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American Power Group Provides NGV Gateway for High-Horsepower Fleets

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March 13, 2017

American Power Group (APG) technology is “a gateway for fleets considering the conversion to alternative fuels such as natural gas,” said Dan Goodwin, the company’s vice president of technical marketing and government affairs. “Our natural gas dual-fuel conversion technology gives trucking companies an option to use natural gas in 80,000-pound trucks on routes that are challenging for dedicated spark-ignited natural gas engines.”

APG, based in Algona, Iowa, builds dual-fuel engine conversions for Class 8 trucks and other high-horsepower (13L or larger) applications that dedicated natural gas engines can’t yet address. For Class 8 trucks, APG offers the Turbocharged Natural Gas Dual Fuel System, which uses natural gas in conjunction with diesel fuel to power the engine. It allows the truck to operate either on a mix of fuel or on 100 percent diesel when conditions call for it, such as when driving up the steep grade in Grapevine at the southern end of the San Joaquin Valley.

Providing an option for the heaviest vehicles

“We don’t want to impede progress on near-zero-NOx-emissions natural gas technology or be seen as in competition with 100 percent natural gas engines. We believe the consumer prefers options and an all-of-the-above strategy only furthers the momentum to get heavy-duty fleets into cleaner alternative fuels. We introduce natural gas to fleets that wouldn’t otherwise have a cleaner fuel option,” said Goodwin, adding that APG’s technology allows traditional diesel fleets to “dip their toes in the water” of a technology that they may perceive as less predictable than the one they’re used to.

“We allow the heaviest trucks to improve their overall sustainability. Our technology reduces NOx emissions 25 to 50 percent, depending on the engine family, the age of the engine and the fleet duty cycle,” said Goodwin.

“The APG conversion system also exposes fleets to the natural gas infrastructure,” he added. “Drivers learn that the natural gas stations they need are out there, and that fueling a natural gas vehicle isn’t that difficult, which is a great way for other Coalition member companies to gain entry into new markets.”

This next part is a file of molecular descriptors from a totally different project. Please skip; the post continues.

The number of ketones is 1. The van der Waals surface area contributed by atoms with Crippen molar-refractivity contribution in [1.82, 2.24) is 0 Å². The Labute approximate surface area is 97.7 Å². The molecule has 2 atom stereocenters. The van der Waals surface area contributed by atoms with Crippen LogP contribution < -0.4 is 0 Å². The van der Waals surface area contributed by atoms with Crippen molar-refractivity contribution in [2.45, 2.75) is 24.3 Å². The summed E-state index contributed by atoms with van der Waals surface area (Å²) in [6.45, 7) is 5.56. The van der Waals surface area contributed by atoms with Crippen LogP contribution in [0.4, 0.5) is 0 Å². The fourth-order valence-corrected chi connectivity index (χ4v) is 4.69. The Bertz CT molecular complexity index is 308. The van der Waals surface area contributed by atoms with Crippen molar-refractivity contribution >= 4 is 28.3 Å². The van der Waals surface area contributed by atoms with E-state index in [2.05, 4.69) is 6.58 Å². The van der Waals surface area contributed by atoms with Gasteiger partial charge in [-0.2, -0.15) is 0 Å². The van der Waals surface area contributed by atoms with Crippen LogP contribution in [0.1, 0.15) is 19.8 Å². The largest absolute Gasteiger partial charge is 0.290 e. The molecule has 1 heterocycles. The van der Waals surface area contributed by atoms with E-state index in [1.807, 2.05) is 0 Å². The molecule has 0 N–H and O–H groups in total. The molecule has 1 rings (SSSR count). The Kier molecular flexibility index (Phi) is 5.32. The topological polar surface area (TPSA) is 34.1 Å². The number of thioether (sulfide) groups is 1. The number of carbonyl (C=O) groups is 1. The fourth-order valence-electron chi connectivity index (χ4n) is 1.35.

According to Goodwin, the benefits of the dual-fuel conversion system include no loss of power or torque, no modifications to the OEM diesel engine, and annual fuel savings of up to 30 percent or up to 25 cents per mile. He said the APG system lets drivers make longer hauls, as far as 800 miles or more between refuelings, and eliminates range anxiety for drivers and fleet managers.

Goodwin describes APG’s dual-fuel system technology as “remarkably elegant and simple.” Modern high-horsepower engines have a turbocharger that brings in clean air to mix in the combustion chamber with diesel. APG’s system uses either LNG or CNG storage to deliver low-pressure natural gas mixed with air through the turbocharger into the combustion chamber.

APG’s proprietary electronic control module monitors OEM engine diagnostic information, as well as its own system data, to determine the correct ratio of methane to diesel fuel to provide the same performance as the OEM diesel engine. The substitution rate of natural gas to diesel is highest on the open road at highway speeds and “a little less in stop-and-go traffic when the turbocharger is not operating at full boost pressure,” said Goodwin.

Joining the Coalition gets companies into the conversation

Goodwin appreciates the Coalition’s focus on all classes of trucks, pointing to its effectiveness in winning incentives for NGVs from the state legislature. It’s important to APG to be included in the natural gas discussion, said Goodwin, “because, as a dual-fuel option, we provide an avenue for the natural gas market.

“We can be a big part of the effort to reduce NOx emissions today. How many lives can we save by investing in natural gas technologies and cleaning the air right now?”

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Photo ©Westport Innovations, used by permission

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